Documenting the use of calcium supplements with oral bisphosphonates

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The Consultant Pharmacist®

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American Society of Consultant Pharmacists


Objective: Patients receiving an oral bisphosphonate for treatment of osteopenia or osteoporosis without adequate calcium intake are not optimally treated. Physicians prescribing bisphosphonates may not consistently document calcium supplementation recommendations.

Design: This is a retrospective chart review of osteoporotic or osteopenic outpatients with an active prescription for an oral bisphosphonate. This cross-sectional study was designed to determine the point prevalence of calcium supplementation recommendations by physicians.

Setting: Academic family medicine outpatient clinics.

Patients: Of the 1,229 patients with osteoporosis or osteopenia, 425 patients had an active prescription for an oral bisphosphonate and were included in the study.

Interventions: The active/inactive medication list and physician clinic notes in the electronic medical record were reviewed for documentation regarding calcium.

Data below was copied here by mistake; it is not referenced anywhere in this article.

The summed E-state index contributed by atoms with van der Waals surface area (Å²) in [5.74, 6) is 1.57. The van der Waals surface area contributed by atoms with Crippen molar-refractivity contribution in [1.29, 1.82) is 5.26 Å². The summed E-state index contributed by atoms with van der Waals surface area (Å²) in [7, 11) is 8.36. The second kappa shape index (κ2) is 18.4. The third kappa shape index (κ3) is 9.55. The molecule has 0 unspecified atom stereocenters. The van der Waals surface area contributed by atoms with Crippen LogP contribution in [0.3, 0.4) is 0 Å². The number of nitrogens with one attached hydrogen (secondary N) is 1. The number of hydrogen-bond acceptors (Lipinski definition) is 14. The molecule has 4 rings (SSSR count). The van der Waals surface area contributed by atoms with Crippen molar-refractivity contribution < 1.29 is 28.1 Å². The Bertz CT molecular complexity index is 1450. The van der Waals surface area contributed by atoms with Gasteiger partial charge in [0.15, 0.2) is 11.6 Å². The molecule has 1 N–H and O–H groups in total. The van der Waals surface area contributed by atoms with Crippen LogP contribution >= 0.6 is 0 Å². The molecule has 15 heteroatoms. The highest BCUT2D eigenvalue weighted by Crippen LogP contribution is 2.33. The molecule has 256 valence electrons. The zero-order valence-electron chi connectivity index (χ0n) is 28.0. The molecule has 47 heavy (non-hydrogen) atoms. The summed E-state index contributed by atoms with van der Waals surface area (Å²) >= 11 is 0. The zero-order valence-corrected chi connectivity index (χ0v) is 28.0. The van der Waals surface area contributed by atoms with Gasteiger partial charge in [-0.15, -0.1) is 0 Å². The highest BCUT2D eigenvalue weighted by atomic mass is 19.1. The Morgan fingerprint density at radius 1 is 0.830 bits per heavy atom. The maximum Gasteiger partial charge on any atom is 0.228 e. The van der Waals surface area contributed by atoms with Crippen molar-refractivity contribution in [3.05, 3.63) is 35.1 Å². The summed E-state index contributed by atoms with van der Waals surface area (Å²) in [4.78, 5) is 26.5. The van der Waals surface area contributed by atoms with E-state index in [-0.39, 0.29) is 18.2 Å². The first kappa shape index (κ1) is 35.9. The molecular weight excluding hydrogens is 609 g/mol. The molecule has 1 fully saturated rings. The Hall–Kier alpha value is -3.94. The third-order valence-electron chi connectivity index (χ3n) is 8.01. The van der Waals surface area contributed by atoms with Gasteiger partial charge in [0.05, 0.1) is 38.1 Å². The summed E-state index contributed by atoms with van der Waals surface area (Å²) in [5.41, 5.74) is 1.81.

Main Outcome Measures: The primary endpoint was the percentage of patients on bisphosphonates also receiving calcium. The secondary endpoint was the identification of demographic characteristics associated with lower use of calcium.

Results: The patient sample was 94% female, 69% white, with a mean body mass index of 27, and mean age of 72 years. Of the 425 patients, 387 (91.1%) were taking calcium or had a documented recommendation for calcium supplementation. Of the demographic characteristics evaluated, only age was statistically significantly different, with an average age of 76 years in the calcium group and 66 years of age in the noncalcium group.

Conclusion: In this study, 91% of outpatients who were prescribed a bisphosphonate also were taking calcium or had it recommended to them. The only statistically significant difference between groups was greater age for those who received calcium.